HAL to partner for regional jets

Tuesday, 30 November 2004, 08:00 Hrs
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BANGALORE: India's state-run aviation major Hindustan Aeronautics Ltd (HAL) will partner with an international consortium to make short haul jet aircraft for the growing civilian market.

Emerging as a global partner for joint production of defence and civilian aircraft from being a mere buyer or overhauling player, HAL will be part of a global consortium to produce the next-generation regional jets.

"We will invest about $100 million for 10 percent equity in the consortium being formed with NPO Saturn of Russia, Snecma and Thales of France and Boeing of the US for producing the jets with a combination of 65-75-95 seats," HAL's outgoing chairman N.R. Mohanty told a small group of reporters here Tuesday.

"We see great potential for regional aircraft in the existing and emerging markets with the revival of the civil aviation sector post-9/11.

"The demand for such aircraft in countries like India, China and Russia will be substantial in the coming years."

A preliminary market survey by HAL on behalf of the Russian regional jet (RRJ) project has estimated the global demand to be about 250 short-haul aircraft by 2007 and over 500 by 2010.

The Sukhoi design bureau of NPO Saturn will design and develop the prototype, with SM-146 engines from Snecma, avionics from Thales, body and certification by Boeing, while HAL will make airframe modules.

The regional aircraft is proposed to be made in Russia.

HAL has been involved over the last five decades in making and overhauling military aircraft, with the Indian Air Force (IAF) as its prime customer.

But it has of late forayed into the civilian sector with its Advanced Light Helicopter (ALH) to tap the global market for defence as well as civil variants.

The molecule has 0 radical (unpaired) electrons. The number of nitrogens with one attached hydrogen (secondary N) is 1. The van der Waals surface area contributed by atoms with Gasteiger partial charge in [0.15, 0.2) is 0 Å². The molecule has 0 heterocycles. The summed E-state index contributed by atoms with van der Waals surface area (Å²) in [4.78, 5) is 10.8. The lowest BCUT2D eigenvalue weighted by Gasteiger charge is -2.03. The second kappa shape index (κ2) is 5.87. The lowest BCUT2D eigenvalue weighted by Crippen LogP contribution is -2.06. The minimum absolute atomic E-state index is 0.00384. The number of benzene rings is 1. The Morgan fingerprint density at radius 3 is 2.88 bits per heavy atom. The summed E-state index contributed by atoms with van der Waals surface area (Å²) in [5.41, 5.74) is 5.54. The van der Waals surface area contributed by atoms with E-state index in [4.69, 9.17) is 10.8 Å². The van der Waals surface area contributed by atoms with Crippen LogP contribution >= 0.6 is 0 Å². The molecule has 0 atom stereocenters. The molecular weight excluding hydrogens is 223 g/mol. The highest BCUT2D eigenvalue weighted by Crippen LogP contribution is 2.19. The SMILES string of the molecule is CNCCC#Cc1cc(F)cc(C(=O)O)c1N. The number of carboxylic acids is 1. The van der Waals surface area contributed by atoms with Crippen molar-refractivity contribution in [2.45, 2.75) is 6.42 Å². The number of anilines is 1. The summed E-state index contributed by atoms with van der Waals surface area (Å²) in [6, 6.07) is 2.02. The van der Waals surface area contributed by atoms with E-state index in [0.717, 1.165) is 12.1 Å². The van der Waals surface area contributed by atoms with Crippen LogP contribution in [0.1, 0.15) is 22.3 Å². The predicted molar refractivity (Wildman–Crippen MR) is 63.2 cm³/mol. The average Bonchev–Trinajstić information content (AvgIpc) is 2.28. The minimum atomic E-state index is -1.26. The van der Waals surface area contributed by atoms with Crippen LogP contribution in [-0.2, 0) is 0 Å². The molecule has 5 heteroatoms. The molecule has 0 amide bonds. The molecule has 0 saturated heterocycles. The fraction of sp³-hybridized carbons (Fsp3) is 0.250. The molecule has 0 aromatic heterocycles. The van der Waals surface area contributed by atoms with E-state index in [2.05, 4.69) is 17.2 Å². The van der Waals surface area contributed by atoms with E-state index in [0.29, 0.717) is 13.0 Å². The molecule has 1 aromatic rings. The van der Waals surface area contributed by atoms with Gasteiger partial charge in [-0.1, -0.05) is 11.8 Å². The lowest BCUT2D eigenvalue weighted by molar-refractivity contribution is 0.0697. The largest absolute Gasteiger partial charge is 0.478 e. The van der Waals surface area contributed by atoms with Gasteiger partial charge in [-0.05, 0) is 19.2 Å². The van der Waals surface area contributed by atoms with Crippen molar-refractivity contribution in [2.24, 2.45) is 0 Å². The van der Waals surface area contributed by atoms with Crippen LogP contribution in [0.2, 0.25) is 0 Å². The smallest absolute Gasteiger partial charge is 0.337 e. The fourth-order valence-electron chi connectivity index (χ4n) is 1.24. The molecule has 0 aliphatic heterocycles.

Last week HAL had signed a contract with Israel Aircraft Industries (IAI) for supplying initially one civil variant of the ALH, christened Dhruv.

Even while producing the ALH for the Indian defence services and the Coast Guard in large numbers, HAL has embarked on rolling out its civilian variant for the domestic and international markets.

Besides supplying 35 ALHs to India's air force, army and navy during the past two years, HAL exported two civilian variants to Nepal last year.

On the status of the deal signed by HAL with Russia's Irkut Corporation for jointly producing multi-role transport aircraft (MTA), Mohanty said the company was waiting to hear from its counterpart on the requirement for the Russian defence and civilian markets.

"We have finalised the project to jointly manufacture the MTA Il-214. The Indian requirement is estimated to be about 45 for such aircraft, initially. The Russian requirement is not yet known.

"But once we get the order, we are ready to go ahead," Mohanty said.

To be built primarily for the Russian and Indian markets, the aircraft is being targeted to replace the ageing An-32 transport aircraft of the Indian Air Force (IAF) and the obsolete An-12 and An-26 transports of the Russian defence forces.

During the last Aero India show in February 2003, HAL inked a pact with Irkut, the leading Russian aircraft manufacturing consortium, to jointly design, develop and produce the MTA for defence and civilian needs, including passenger and cargo.

The $500-million Irkut Corporation is closely associated with HAL in the production of the twin-seat Su-30MKI jets and upgrading 18 Su-30K fighters, originally delivered to the IAF by the Sukhoi Design Bureau.

Source: IANS
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